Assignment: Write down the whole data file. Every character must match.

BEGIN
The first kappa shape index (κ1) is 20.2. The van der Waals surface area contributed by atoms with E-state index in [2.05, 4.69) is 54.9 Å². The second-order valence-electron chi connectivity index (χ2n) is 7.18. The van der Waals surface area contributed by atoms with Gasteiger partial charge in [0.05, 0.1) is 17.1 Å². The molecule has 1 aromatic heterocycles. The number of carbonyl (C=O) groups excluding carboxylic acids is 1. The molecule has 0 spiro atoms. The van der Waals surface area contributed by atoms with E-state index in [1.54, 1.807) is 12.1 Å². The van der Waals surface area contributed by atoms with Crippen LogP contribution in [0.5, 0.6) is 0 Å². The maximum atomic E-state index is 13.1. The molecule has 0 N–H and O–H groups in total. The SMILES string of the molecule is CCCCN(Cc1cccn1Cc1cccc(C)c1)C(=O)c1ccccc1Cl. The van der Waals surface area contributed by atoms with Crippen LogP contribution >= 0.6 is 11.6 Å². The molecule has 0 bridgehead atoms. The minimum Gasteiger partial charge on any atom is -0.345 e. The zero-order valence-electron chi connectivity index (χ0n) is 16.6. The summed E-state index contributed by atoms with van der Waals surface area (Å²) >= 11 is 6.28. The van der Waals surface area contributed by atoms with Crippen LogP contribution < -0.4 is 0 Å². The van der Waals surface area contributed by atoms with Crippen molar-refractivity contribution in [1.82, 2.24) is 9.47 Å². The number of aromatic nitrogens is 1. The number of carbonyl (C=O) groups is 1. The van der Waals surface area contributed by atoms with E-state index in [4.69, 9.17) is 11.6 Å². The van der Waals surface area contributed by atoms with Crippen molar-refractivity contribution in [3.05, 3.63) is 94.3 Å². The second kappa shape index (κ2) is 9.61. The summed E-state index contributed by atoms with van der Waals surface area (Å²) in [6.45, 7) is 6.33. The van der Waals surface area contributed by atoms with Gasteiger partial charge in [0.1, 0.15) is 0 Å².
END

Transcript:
The first kappa shape index (κ1) is 20.2. The van der Waals surface area contributed by atoms with E-state index in [2.05, 4.69) is 54.9 Å². The second-order valence-electron chi connectivity index (χ2n) is 7.18. The van der Waals surface area contributed by atoms with Gasteiger partial charge in [0.05, 0.1) is 17.1 Å². The molecule has 1 aromatic heterocycles. The number of carbonyl (C=O) groups excluding carboxylic acids is 1. The molecule has 0 spiro atoms. The van der Waals surface area contributed by atoms with E-state index in [1.54, 1.807) is 12.1 Å². The van der Waals surface area contributed by atoms with Crippen LogP contribution in [0.5, 0.6) is 0 Å². The maximum atomic E-state index is 13.1. The molecule has 0 N–H and O–H groups in total. The SMILES string of the molecule is CCCCN(Cc1cccn1Cc1cccc(C)c1)C(=O)c1ccccc1Cl. The van der Waals surface area contributed by atoms with Crippen LogP contribution >= 0.6 is 11.6 Å². The molecule has 0 bridgehead atoms. The minimum Gasteiger partial charge on any atom is -0.345 e. The zero-order valence-electron chi connectivity index (χ0n) is 16.6. The summed E-state index contributed by atoms with van der Waals surface area (Å²) >= 11 is 6.28. The van der Waals surface area contributed by atoms with Crippen LogP contribution < -0.4 is 0 Å². The van der Waals surface area contributed by atoms with Crippen molar-refractivity contribution in [1.82, 2.24) is 9.47 Å². The number of aromatic nitrogens is 1. The number of carbonyl (C=O) groups is 1. The van der Waals surface area contributed by atoms with E-state index in [4.69, 9.17) is 11.6 Å². The van der Waals surface area contributed by atoms with Crippen molar-refractivity contribution in [3.05, 3.63) is 94.3 Å². The second kappa shape index (κ2) is 9.61. The summed E-state index contributed by atoms with van der Waals surface area (Å²) in [6.45, 7) is 6.33. The van der Waals surface area contributed by atoms with Gasteiger partial charge in [0.1, 0.15) is 0 Å².